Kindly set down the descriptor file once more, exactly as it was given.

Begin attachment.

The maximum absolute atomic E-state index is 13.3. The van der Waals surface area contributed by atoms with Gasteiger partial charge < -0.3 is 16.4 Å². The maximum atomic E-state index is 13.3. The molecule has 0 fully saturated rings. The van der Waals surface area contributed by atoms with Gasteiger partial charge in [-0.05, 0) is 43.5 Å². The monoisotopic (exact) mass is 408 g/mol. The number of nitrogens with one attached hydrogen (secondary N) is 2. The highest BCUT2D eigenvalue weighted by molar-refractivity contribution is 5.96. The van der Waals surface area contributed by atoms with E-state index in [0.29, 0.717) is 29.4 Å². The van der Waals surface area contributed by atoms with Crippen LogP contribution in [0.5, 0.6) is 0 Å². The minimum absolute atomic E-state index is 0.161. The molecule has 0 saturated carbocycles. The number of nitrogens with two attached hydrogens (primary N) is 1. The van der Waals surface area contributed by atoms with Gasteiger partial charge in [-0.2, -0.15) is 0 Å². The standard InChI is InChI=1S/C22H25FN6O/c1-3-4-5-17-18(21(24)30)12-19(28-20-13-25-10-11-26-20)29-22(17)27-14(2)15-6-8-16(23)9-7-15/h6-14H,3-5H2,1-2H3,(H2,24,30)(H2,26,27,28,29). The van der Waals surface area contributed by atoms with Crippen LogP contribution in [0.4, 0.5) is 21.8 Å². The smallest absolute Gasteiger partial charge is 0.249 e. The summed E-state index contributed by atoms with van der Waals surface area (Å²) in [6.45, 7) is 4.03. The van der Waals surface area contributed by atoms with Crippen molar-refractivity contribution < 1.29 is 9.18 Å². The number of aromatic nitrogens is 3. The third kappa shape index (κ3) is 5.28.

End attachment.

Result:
The maximum absolute atomic E-state index is 13.3. The van der Waals surface area contributed by atoms with Gasteiger partial charge < -0.3 is 16.4 Å². The maximum atomic E-state index is 13.3. The molecule has 0 fully saturated rings. The van der Waals surface area contributed by atoms with Gasteiger partial charge in [-0.05, 0) is 43.5 Å². The monoisotopic (exact) mass is 408 g/mol. The number of nitrogens with one attached hydrogen (secondary N) is 2. The highest BCUT2D eigenvalue weighted by molar-refractivity contribution is 5.96. The van der Waals surface area contributed by atoms with E-state index in [0.29, 0.717) is 29.4 Å². The van der Waals surface area contributed by atoms with Crippen LogP contribution in [0.5, 0.6) is 0 Å². The minimum absolute atomic E-state index is 0.161. The molecule has 0 saturated carbocycles. The number of nitrogens with two attached hydrogens (primary N) is 1. The van der Waals surface area contributed by atoms with Gasteiger partial charge in [-0.2, -0.15) is 0 Å². The standard InChI is InChI=1S/C22H25FN6O/c1-3-4-5-17-18(21(24)30)12-19(28-20-13-25-10-11-26-20)29-22(17)27-14(2)15-6-8-16(23)9-7-15/h6-14H,3-5H2,1-2H3,(H2,24,30)(H2,26,27,28,29). The van der Waals surface area contributed by atoms with Crippen LogP contribution in [0.4, 0.5) is 21.8 Å². The smallest absolute Gasteiger partial charge is 0.249 e. The summed E-state index contributed by atoms with van der Waals surface area (Å²) in [6.45, 7) is 4.03. The van der Waals surface area contributed by atoms with Crippen molar-refractivity contribution < 1.29 is 9.18 Å². The number of aromatic nitrogens is 3. The third kappa shape index (κ3) is 5.28.